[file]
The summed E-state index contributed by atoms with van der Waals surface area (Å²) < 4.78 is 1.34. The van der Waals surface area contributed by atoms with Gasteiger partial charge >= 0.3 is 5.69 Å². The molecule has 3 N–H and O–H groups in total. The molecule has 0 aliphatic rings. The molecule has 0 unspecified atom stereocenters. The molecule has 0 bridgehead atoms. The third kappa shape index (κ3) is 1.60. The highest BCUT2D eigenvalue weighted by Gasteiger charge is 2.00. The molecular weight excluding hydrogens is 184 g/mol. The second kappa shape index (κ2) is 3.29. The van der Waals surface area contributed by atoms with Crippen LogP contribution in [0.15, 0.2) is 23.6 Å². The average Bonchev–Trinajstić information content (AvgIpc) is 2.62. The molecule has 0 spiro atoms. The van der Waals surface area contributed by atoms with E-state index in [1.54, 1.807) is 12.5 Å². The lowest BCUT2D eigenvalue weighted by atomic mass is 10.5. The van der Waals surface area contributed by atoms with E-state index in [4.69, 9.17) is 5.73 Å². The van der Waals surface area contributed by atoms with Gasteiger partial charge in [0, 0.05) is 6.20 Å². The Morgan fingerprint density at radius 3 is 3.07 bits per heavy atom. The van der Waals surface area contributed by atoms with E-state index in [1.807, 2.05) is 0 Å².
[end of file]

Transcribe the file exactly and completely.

The summed E-state index contributed by atoms with van der Waals surface area (Å²) < 4.78 is 1.34. The van der Waals surface area contributed by atoms with Gasteiger partial charge >= 0.3 is 5.69 Å². The molecule has 3 N–H and O–H groups in total. The molecule has 0 aliphatic rings. The molecule has 0 unspecified atom stereocenters. The molecule has 0 bridgehead atoms. The third kappa shape index (κ3) is 1.60. The highest BCUT2D eigenvalue weighted by Gasteiger charge is 2.00. The molecular weight excluding hydrogens is 184 g/mol. The second kappa shape index (κ2) is 3.29. The van der Waals surface area contributed by atoms with Crippen LogP contribution in [0.15, 0.2) is 23.6 Å². The average Bonchev–Trinajstić information content (AvgIpc) is 2.62. The molecule has 0 spiro atoms. The van der Waals surface area contributed by atoms with E-state index in [1.54, 1.807) is 12.5 Å². The lowest BCUT2D eigenvalue weighted by atomic mass is 10.5. The van der Waals surface area contributed by atoms with E-state index in [4.69, 9.17) is 5.73 Å². The van der Waals surface area contributed by atoms with Gasteiger partial charge in [0, 0.05) is 6.20 Å². The Morgan fingerprint density at radius 3 is 3.07 bits per heavy atom. The van der Waals surface area contributed by atoms with E-state index in [1.807, 2.05) is 0 Å².